I worked with this therapist for two years. The pieces of my life began to fit. I focused on the past, on the childhood abuse and my brother’s death. Scott receded to the background. It would be another year or two before I dove deep into the eight years I had spent with him. But my healing began right there in her office that first time we met. It was a turning point, a new direction. Like driving endlessly, it gave me hope. Working with a therapist was the real beginning of moving on. The beginning of new love: self-love.

[Jawahir Al Naimi/Al Jazeera]

5. If you cannot ‘be’ it, dream it

I was in college when I first saw The Rocky Horror Picture Show. Like everyone else, I showed up with toast and toilet paper. But after the movie, what I walked away with, at the age of 19, was a line from one of the songs: “Don’t dream it; be it.” I cannot think of more potent words for a college student on the cusp of graduation.

But after I left Scott, I was not ready to “be” anybody. I had long forgotten who I was or what my goals were. I knew I wanted to be a writer once, but that desire had burrowed underground and then evaporated during the Scott years. So I had to dream my future first. I had to be patient with myself until the fears and inhibitions diminished. I had lived in a shell of myself for so many years with Scott. Over time I had had to shrink my personality because the “real” me, was too much for him. He enjoyed my excitableness and optimism, but not every day, just now and then when he was in the mood. So I learned to stay quiet, keep my thoughts to myself, basically to revert to my teenage behaviour, that shy quiet girl who avoided interaction as much as possible. As a result, most of my previous friendships dropped away. In my new life without Scott, it took time to feel natural having new friends. It took time before I realised I was free to be the true me. I had to go back to writing in my journal to find myself.

One day I was in Taos and decided to drive to the Rio Grande Gorge Bridge north of town. I parked my car and walked to the middle of the bridge. Looking over the edge, at the thin ribbon of river and the solid peaks of the canyon, I imagined my body floating down and down, landing on the rocks. It would be a peaceful end to the misery I was feeling. I remember as I stood there, the wind at my back, hair blowing in my face, that I had had a similar notion the first winter Scott and I lived in New Mexico. I was on my way to work as a bookkeeper in Santa Fe. It was early morning and still dark. I was extremely depressed because of the monotony of my job and the fact that my hours each day were so long that I did not see daylight. My office had no windows; my whole workday was balancing numbers. Scott made no effort to find a job and we were barely making ends meet on my $5 per hour. That particular morning, I did not want to face the darkness of my daily life any more. On the hills north of Santa Fe, I revved my engine and steered my truck toward a canyon at the side of the road. I slammed on the brake to stop myself from flying over the edge. I did not want to die, I realised. I just wanted my life to be different. I looked at the shifting knob that Crystal had chewed when she was a puppy. I imagined her back home, warm in bed. I did not want to disappear out of her life. If nothing else, she needed me. That realisation was enough to get me back on the highway and into work.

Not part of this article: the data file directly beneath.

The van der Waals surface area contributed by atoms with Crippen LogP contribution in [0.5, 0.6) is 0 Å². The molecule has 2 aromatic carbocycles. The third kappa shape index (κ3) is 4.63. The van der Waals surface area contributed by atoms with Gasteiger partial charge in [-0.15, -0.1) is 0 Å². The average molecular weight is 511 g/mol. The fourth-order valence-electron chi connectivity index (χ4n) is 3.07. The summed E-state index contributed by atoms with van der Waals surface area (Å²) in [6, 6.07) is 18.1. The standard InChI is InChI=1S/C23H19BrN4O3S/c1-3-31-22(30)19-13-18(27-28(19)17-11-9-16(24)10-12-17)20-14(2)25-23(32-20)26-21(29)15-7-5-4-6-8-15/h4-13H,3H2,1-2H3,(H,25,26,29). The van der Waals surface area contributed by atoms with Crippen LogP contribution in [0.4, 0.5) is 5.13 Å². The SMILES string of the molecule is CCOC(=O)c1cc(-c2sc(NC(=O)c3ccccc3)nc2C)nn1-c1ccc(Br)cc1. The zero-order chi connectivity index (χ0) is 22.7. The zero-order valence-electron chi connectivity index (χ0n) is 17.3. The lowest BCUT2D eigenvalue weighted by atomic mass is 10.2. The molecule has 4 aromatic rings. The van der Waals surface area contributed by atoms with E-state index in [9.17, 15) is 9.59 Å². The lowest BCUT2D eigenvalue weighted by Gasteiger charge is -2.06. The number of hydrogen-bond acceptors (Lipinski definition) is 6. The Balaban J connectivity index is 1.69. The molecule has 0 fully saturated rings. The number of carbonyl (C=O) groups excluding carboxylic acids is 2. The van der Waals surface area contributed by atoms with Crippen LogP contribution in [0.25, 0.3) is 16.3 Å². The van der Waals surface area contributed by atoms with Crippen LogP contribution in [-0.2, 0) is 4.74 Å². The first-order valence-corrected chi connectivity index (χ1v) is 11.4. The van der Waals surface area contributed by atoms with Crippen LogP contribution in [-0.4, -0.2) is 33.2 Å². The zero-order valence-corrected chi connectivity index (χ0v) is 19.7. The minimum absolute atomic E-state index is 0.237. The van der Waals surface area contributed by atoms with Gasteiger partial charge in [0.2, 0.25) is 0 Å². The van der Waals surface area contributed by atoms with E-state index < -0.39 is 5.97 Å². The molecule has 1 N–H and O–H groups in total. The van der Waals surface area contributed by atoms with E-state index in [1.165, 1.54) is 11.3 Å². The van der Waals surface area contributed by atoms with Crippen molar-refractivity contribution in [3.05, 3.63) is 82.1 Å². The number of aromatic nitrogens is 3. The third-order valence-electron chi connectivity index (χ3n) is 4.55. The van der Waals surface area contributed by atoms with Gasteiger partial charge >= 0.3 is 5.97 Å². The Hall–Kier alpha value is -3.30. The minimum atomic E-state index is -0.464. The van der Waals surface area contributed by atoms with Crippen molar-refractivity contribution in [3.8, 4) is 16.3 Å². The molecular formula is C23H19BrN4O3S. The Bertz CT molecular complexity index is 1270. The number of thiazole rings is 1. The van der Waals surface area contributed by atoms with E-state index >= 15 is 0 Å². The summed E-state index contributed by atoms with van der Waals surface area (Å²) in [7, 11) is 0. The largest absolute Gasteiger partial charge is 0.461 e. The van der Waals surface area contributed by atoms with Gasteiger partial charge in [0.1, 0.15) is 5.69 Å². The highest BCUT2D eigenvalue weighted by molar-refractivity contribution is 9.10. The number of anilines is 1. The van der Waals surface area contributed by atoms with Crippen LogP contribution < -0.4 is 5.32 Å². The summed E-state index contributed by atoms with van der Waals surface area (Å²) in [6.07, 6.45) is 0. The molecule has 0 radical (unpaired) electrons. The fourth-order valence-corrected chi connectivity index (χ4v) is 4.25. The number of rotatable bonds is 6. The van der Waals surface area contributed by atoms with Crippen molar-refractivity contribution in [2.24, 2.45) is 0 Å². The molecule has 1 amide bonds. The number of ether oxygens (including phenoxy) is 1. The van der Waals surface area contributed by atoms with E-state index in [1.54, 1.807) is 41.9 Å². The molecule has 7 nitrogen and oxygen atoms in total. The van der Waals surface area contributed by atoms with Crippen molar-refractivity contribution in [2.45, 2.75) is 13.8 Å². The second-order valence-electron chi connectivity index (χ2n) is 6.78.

As I stood above the Rio Grande Gorge, I acknowledged that I did not have a dog in my life to save me. If I wanted to live, if I wanted to create a different life, I was going to have to save myself. I was going to have to decide that I, just me, was worth the effort. I walked back to my car and pulled out my journal. I wrote for two hours. During that time a silenced voice arose. I thought that part of me was gone, but who I really was deep inside never died. She was forced to hide to survive. I did not have to use tiny notebooks and hide them in zipped pockets any more. I began writing in my journal every day. Before I knew it, I was not chronicling bad memories or injustices; now I was imagining a future where I travelled and met new friends; where I wrote novels and children’s books; where I dated nice guys and fell in love again. I thought the optimistic part of myself was gone forever, but writing helped bring my dreams back to the surface, back to where I could work on becoming them.

[Jawahir Al Naimi/Al Jazeera]

It took time for me to become comfortable with my new sense of self and my newly resurrected dreams. A couple of months after Scott left, I planned a trip to see a friend in Boulder. I drove all the backroads from Santa Fe to Denver. Through the twisted horseshoe turns in Southern Colorado, I glowed with a feeling of complete freedom. No fears plagued me. I was not worried about disappointing anybody. I had no concerns about doing or saying something wrong and being punished for it.

I stopped my car at a pullout and looked over the vast canyons and valleys below. I had not smiled this wide or felt this happy and hopeful since the drive with Scott to New Mexico three years earlier. My life had changed in many unexpected ways. The world lay at my feet. My dreams were lined up in a row on a path before me. Every new step I took led me closer to what I always wanted. I was prepared for the challenges, prepared to meet my future. I remembered the Rilke poem that had sustained me during the darkest of times with Scott. “Be ahead of all parting, as though it already were behind you.” The parting was behind me now. I had wintered through the difficulty and my heart had survived. I twirled in a circle until I felt dizzy. I raised my arms to the sky. I saw a girl holding a pen in the clouds above me as I listened to the scrub jays and magpies that squawked in the trees all around.

*Name was changed to protect the privacy of the abuser’s family.

Source: Al Jazeera